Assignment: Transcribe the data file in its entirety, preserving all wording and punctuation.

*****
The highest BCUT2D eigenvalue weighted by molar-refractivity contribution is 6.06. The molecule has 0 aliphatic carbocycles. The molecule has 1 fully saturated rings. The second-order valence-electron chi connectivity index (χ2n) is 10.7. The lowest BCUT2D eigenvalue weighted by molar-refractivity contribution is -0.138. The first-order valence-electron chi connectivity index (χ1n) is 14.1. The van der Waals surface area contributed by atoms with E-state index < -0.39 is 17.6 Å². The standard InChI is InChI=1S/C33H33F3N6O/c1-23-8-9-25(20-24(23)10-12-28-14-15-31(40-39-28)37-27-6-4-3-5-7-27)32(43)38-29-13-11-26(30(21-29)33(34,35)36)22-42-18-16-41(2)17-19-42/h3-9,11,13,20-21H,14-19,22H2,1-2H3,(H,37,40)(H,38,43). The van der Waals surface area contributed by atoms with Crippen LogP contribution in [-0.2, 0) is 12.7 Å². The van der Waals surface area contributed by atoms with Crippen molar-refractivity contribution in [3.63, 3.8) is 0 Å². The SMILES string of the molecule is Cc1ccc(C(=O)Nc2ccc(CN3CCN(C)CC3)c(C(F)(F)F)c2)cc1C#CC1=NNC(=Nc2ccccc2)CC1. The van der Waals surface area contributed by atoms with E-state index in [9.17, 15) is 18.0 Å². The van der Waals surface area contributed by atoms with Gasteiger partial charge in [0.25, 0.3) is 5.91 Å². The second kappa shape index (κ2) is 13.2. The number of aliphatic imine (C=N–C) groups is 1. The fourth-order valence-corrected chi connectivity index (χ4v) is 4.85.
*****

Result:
The highest BCUT2D eigenvalue weighted by molar-refractivity contribution is 6.06. The molecule has 0 aliphatic carbocycles. The molecule has 1 fully saturated rings. The second-order valence-electron chi connectivity index (χ2n) is 10.7. The lowest BCUT2D eigenvalue weighted by molar-refractivity contribution is -0.138. The first-order valence-electron chi connectivity index (χ1n) is 14.1. The van der Waals surface area contributed by atoms with E-state index < -0.39 is 17.6 Å². The standard InChI is InChI=1S/C33H33F3N6O/c1-23-8-9-25(20-24(23)10-12-28-14-15-31(40-39-28)37-27-6-4-3-5-7-27)32(43)38-29-13-11-26(30(21-29)33(34,35)36)22-42-18-16-41(2)17-19-42/h3-9,11,13,20-21H,14-19,22H2,1-2H3,(H,37,40)(H,38,43). The van der Waals surface area contributed by atoms with Crippen LogP contribution in [-0.2, 0) is 12.7 Å². The van der Waals surface area contributed by atoms with Crippen molar-refractivity contribution in [3.63, 3.8) is 0 Å². The SMILES string of the molecule is Cc1ccc(C(=O)Nc2ccc(CN3CCN(C)CC3)c(C(F)(F)F)c2)cc1C#CC1=NNC(=Nc2ccccc2)CC1. The van der Waals surface area contributed by atoms with E-state index in [9.17, 15) is 18.0 Å². The van der Waals surface area contributed by atoms with Gasteiger partial charge in [0.25, 0.3) is 5.91 Å². The second kappa shape index (κ2) is 13.2. The number of aliphatic imine (C=N–C) groups is 1. The fourth-order valence-corrected chi connectivity index (χ4v) is 4.85.